The biggest lesson of COVID19 is that small people don’t exist

One of the things I see many middle-aged African men struggling to appreciate is that there is a collaborative process involved in wealth accumulation or plain old survival.

The reason many of us are in conflict in our dating, relationships or marriage is that Africa is still slowly transitioning into a phase where anyone can bring in the dough. It has absolutely nothing to do with your muscles, body mass or genitals.

I got a call recently from a Nigerian restaurant I used to patronize before the lockdown. The madam wanted to know if I would be interested in placing orders like I used to. SA has eased lockdown for home deliveries and Uber eats. So Mama Favour decided to also adapt to the times and start calling up her customers.

It was her husband who was making the rounds with labeled plastic and delivering the food. And you could tell that he probably had something else he would have been doing if Corona has not held everyone hostage.

…there is a collaborative process involved in wealth accumulation or plain old survival.

The interesting thing is how such a man would still have friends who on hearing this would start to make jest about his situation. Some would say they can never do what he is doing. That the worst case would be that their wife would rather go out and deliver the food herself and even still come to serve dinner when she gets back home.

I think it will take centuries for us to fully understand the harm that we do ourselves when we allow these divisive pressures foolishly masked under “culture” to dictate how we operate our lives, families and businesses.

Another harmful way Papa Favour’s situation would be interpreted by his friends is that he is the only one as the man who is taking the big risk. Look at how he is doing deliveries while his wife cooks a cauldron of soup for just a measly 100+ people.

What we easily forget is that it takes more than a drum stick to play a band. One music note doesn’t make a symphony and as massive as buildings are, the absence of human life in them these past months have made them useless. A tiny cut on your smallest finger can render the whole body useless.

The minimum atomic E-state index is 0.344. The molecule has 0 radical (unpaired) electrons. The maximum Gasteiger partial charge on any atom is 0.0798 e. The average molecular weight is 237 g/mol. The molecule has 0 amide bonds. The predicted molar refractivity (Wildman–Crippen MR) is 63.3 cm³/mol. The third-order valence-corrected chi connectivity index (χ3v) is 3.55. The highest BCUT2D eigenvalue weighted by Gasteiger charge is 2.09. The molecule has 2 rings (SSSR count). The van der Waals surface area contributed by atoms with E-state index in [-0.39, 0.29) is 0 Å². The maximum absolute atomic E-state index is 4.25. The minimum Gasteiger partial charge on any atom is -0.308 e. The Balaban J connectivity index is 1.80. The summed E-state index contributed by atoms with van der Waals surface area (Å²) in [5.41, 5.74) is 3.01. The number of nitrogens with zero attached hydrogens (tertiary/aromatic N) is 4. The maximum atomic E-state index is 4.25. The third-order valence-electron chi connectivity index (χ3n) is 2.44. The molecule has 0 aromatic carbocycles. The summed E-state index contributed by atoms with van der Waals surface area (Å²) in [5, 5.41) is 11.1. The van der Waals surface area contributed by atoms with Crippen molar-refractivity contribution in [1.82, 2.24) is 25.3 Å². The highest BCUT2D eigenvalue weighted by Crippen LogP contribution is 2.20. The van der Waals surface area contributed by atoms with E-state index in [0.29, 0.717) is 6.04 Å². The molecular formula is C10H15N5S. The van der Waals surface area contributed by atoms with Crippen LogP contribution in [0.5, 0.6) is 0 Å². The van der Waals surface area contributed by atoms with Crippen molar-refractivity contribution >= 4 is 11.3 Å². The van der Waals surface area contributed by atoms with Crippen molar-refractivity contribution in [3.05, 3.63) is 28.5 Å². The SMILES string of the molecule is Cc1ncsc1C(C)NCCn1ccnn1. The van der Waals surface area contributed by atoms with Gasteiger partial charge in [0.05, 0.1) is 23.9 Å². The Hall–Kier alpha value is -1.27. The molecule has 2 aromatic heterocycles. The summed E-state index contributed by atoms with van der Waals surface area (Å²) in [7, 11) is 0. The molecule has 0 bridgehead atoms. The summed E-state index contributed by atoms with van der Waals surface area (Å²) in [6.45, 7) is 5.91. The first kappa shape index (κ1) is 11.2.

The moment we recognize that relationships are a fusion of strengths and capacity into a whole new and bigger entity that relies on various parties, the greater chances we have to accumulate wealth or even just to survive.

What we easily forget is that it takes more than a drum stick to play a band.

Of all the lessons that COVID-19 has left us with, one of the big ones that we must not forget is the interconnectedness of everyone. A little indiscretion by someone you think is insignificant could be the end of everyone. Also, in the places where decisions matter; government offices, laboratories, Amazon, Internet Providers, all these places have something small that could bring them crumbling down.

It could be the waste disposal guy, the cleaner, the gardener, the doorman, the shoe shinner. Imagine all the tiny little efforts by people you may never meet but they are keeping Netflix open, they are keeping Facebook open, your internet providers, your electricity, your water.

The big lesson of COVID19 is a small one.

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